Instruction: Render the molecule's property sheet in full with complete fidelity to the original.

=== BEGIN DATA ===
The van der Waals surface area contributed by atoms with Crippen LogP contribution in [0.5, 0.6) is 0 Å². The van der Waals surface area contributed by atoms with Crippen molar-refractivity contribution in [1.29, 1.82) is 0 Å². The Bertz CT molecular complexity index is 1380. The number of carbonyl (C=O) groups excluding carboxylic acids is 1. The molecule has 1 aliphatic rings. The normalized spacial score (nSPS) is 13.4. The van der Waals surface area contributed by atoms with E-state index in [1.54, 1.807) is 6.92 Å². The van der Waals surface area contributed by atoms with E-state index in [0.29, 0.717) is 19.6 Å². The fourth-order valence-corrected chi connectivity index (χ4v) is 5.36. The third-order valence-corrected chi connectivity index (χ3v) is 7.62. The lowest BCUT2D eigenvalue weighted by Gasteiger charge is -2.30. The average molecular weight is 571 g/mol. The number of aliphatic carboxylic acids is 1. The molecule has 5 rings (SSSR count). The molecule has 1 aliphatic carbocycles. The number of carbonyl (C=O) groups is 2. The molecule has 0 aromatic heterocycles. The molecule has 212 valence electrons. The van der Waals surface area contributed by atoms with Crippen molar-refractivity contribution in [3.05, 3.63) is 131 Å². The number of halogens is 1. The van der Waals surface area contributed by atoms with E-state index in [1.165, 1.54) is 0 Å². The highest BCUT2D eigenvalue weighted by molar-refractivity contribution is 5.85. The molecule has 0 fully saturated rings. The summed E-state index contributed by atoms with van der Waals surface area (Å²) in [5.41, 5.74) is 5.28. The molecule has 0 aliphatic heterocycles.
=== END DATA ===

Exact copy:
The van der Waals surface area contributed by atoms with Crippen LogP contribution in [0.5, 0.6) is 0 Å². The van der Waals surface area contributed by atoms with Crippen molar-refractivity contribution in [1.29, 1.82) is 0 Å². The Bertz CT molecular complexity index is 1380. The number of carbonyl (C=O) groups excluding carboxylic acids is 1. The molecule has 1 aliphatic rings. The normalized spacial score (nSPS) is 13.4. The van der Waals surface area contributed by atoms with E-state index in [1.54, 1.807) is 6.92 Å². The van der Waals surface area contributed by atoms with E-state index in [0.29, 0.717) is 19.6 Å². The fourth-order valence-corrected chi connectivity index (χ4v) is 5.36. The third-order valence-corrected chi connectivity index (χ3v) is 7.62. The lowest BCUT2D eigenvalue weighted by Gasteiger charge is -2.30. The average molecular weight is 571 g/mol. The number of aliphatic carboxylic acids is 1. The molecule has 5 rings (SSSR count). The molecule has 1 aliphatic carbocycles. The number of carbonyl (C=O) groups is 2. The molecule has 0 aromatic heterocycles. The molecule has 212 valence electrons. The van der Waals surface area contributed by atoms with Crippen molar-refractivity contribution in [3.05, 3.63) is 131 Å². The number of halogens is 1. The van der Waals surface area contributed by atoms with E-state index in [1.165, 1.54) is 0 Å². The highest BCUT2D eigenvalue weighted by molar-refractivity contribution is 5.85. The molecule has 0 fully saturated rings. The summed E-state index contributed by atoms with van der Waals surface area (Å²) in [5.41, 5.74) is 5.28. The molecule has 0 aliphatic heterocycles.